Sunday, March 20, 2011
Students, pilots converge on Downtown Airport for fly-in
Col. Jim Marks, 47th Fighter Squadron, talks about the A-10 Thunderbolt to 60-year-old Michael Bamburg and his grandchildren. (Photo by Adam Duvernay / The Times
By Adam Duvernay
The Shreveport Times
It wasn't the normal air traffic for the Downtown Shreveport Airport.
The Experimental Aircraft Association, Chapter 343, hosted the Wings Over the Red River Fly-In and Airport Open House Saturday, bringing in local pilots and students to examine aircraft and swap stories.
"This is where a lot of young people make the decision to be commercial pilots, military pilots and even some of our astronauts got their start here," said EAA Chapter 343 President George Carroll.
About 25 aircraft touched down, including private, commercial and military planes. Some of them were just for show, but some general aviation aircraft and their pilots took to the skies with eager passengers. Those passengers — Young Eagles aviation students participating in the program sponsored by the EAA — were mostly Parkway High School Air Force Junior ROTC students. All 54 of them got what was, for many, their first real experience with aircraft.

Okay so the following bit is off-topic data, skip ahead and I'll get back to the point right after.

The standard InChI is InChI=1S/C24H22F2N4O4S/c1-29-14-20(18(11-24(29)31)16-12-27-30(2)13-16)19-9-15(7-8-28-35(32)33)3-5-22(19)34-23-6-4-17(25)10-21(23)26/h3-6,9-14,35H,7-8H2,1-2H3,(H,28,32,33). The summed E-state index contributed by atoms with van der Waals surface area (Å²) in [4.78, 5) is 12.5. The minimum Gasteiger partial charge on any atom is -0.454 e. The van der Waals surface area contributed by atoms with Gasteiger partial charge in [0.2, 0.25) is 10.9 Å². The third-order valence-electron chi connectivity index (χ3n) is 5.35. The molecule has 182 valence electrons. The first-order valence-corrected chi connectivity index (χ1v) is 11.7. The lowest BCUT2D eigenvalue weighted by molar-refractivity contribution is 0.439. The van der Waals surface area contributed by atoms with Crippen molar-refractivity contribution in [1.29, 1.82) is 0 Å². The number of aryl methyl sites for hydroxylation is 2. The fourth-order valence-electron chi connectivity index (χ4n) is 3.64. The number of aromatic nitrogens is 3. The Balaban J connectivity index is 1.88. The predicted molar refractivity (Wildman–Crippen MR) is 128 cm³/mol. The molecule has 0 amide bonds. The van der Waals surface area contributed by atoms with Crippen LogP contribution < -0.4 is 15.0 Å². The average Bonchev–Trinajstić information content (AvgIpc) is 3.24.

"I had fun, aside from the fact I was screaming the whole time," said Leanza Nye, 16. "Right now I probably wouldn't do this alone, but if I keep going up there I might change my mind."
Brandon Olp, 17, said he got some of his first experiences with military aircraft Saturday, something he said will be useful for his future military career. He said he and his schoolmates learned about aircraft engineering and maintenance in different fields of aviation.
The Air Force sent an A-10 Thunderbolt II, a straight-wing jet aircraft designed to provide close air support against ground targets, for the short flight from Barksdale Air Force Base to the Downtown Airport.
Col. Jim Marks, 47th Fighter Squadron, was on hand to answer questions about the impressive fighting machine.
"This is a chance to meet with local pilots and let the public see what they're paying for," Marks said.
Marks said the fly-in is a useful public relations tool, allowing an Air Force representative to talk to local pilots and explain some of the complex rules for sharing civilian and military airspace.